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Saturday, December 3, 2022

Science Corner – Neutrinos from the sun

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Imagine you are lying (or frying) on a beach near the equator at midday. Feel the heat! It is 1.37 kilowatts per square meter. That is 1.04 kilowatts per square yard, but please, get used to the metric system — much easier than units based on the length of King John’s foot, or the distance from King Henry’s nose to his outstretched thumb. The only countries in the world still clinging to that archaic system are Liberia, Myanmar, and the United States, while the UK is letting go.

If you have solar panels to generate electricity, you use electromagnetic radiation from the Sun. It comes from nuclear fusion reactions deep inside, and physicists have known for 80 years how that works. For 50 years, scientists have been trying to make a nuclear fusion machine to generate more electricity than it uses. In my opinion, that may never happen.

A hydrogen bomb releases fusion energy, catastrophically. The Sun is pretty steady, always there, and at a safe distance, about 150 million kilometers. A cubic meter of the center of the sun actually generates less than 100 watts … WHAT! But that means 100 billion watts, or 100 gigawatts, per cubic kilometer, and the sun is very big. That calculation was so much easier in metric than using yards and miles, right?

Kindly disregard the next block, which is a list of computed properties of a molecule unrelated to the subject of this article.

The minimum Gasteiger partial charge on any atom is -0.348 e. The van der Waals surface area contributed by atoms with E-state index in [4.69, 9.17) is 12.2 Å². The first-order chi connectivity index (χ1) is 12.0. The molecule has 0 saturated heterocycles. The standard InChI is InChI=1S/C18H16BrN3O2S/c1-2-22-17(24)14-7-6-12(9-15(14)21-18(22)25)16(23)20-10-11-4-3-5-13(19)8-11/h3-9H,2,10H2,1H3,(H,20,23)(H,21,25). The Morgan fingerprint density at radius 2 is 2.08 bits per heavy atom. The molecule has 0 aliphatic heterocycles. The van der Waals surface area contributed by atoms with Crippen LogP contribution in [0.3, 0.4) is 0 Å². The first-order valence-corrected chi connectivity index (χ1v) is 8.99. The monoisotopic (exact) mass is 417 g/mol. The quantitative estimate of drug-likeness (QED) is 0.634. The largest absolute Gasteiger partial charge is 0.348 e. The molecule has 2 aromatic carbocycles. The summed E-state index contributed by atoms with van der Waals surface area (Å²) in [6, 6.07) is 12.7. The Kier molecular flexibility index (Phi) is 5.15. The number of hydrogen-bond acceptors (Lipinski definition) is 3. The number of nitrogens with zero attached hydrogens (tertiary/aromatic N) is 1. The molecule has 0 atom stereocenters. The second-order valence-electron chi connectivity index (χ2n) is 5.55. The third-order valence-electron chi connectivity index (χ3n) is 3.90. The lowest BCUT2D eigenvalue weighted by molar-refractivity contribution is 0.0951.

Last month I said that scientists had detected ghostly particles called neutrinos coming from nuclear reactions in the Sun, but that there was a puzzle. In a huge tank of dry-cleaning fluid, neutrinos transformed about three chlorine atoms into argon per week. But it should have been about three times more.

At last we know why. There are three different types of neutrinos. One is called “electron-type,” and only that type is emitted from reactions in the Sun, and only that type can turn chlorine into argon. A second type was discovered by Leon Lederman, past director of nearby Fermilab, and in 2000 the third type was discovered there (see www.fnal.gov).

Mysteriously, neutrinos are “transtype,” like shapeshifters. A neutrino of one type becomes a mixture of all three. Very strange. How this happens is being studied at Fermilab.

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Michael Albrow
Michael Albrow
Michael Albrow is a scientist emeritus at Fermilab, Batavia and a member of Naperville Sunrise Rotary. Born in England, Mike lived in Switzerland and Sweden before settling in the U.S. 25 years ago.

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